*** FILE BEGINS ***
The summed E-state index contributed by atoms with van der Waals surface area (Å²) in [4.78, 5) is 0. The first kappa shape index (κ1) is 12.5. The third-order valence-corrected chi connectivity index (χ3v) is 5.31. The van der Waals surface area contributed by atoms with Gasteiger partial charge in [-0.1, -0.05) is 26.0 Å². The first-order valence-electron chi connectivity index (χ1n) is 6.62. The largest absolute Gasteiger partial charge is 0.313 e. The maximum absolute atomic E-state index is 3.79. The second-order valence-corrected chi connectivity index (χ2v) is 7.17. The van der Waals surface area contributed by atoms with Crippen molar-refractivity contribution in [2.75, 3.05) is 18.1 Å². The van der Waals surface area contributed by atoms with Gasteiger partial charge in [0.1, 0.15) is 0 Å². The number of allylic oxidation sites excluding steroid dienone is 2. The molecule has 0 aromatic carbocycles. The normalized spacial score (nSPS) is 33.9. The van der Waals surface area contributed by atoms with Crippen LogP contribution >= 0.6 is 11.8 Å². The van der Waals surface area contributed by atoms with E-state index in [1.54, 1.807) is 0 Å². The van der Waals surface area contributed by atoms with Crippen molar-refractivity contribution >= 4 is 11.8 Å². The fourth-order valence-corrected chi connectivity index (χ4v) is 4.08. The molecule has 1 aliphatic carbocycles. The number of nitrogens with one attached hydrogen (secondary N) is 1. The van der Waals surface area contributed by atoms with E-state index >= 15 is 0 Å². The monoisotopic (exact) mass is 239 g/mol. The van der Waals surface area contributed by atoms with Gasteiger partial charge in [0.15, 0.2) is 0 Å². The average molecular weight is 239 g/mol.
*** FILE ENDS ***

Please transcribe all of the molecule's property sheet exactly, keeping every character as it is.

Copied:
The summed E-state index contributed by atoms with van der Waals surface area (Å²) in [4.78, 5) is 0. The first kappa shape index (κ1) is 12.5. The third-order valence-corrected chi connectivity index (χ3v) is 5.31. The van der Waals surface area contributed by atoms with Gasteiger partial charge in [-0.1, -0.05) is 26.0 Å². The first-order valence-electron chi connectivity index (χ1n) is 6.62. The largest absolute Gasteiger partial charge is 0.313 e. The maximum absolute atomic E-state index is 3.79. The second-order valence-corrected chi connectivity index (χ2v) is 7.17. The van der Waals surface area contributed by atoms with Crippen molar-refractivity contribution in [2.75, 3.05) is 18.1 Å². The van der Waals surface area contributed by atoms with Gasteiger partial charge in [0.1, 0.15) is 0 Å². The number of allylic oxidation sites excluding steroid dienone is 2. The molecule has 0 aromatic carbocycles. The normalized spacial score (nSPS) is 33.9. The van der Waals surface area contributed by atoms with Crippen LogP contribution >= 0.6 is 11.8 Å². The van der Waals surface area contributed by atoms with E-state index in [1.54, 1.807) is 0 Å². The van der Waals surface area contributed by atoms with Crippen molar-refractivity contribution >= 4 is 11.8 Å². The fourth-order valence-corrected chi connectivity index (χ4v) is 4.08. The molecule has 1 aliphatic carbocycles. The number of nitrogens with one attached hydrogen (secondary N) is 1. The van der Waals surface area contributed by atoms with E-state index >= 15 is 0 Å². The monoisotopic (exact) mass is 239 g/mol. The van der Waals surface area contributed by atoms with Gasteiger partial charge in [0.15, 0.2) is 0 Å². The average molecular weight is 239 g/mol.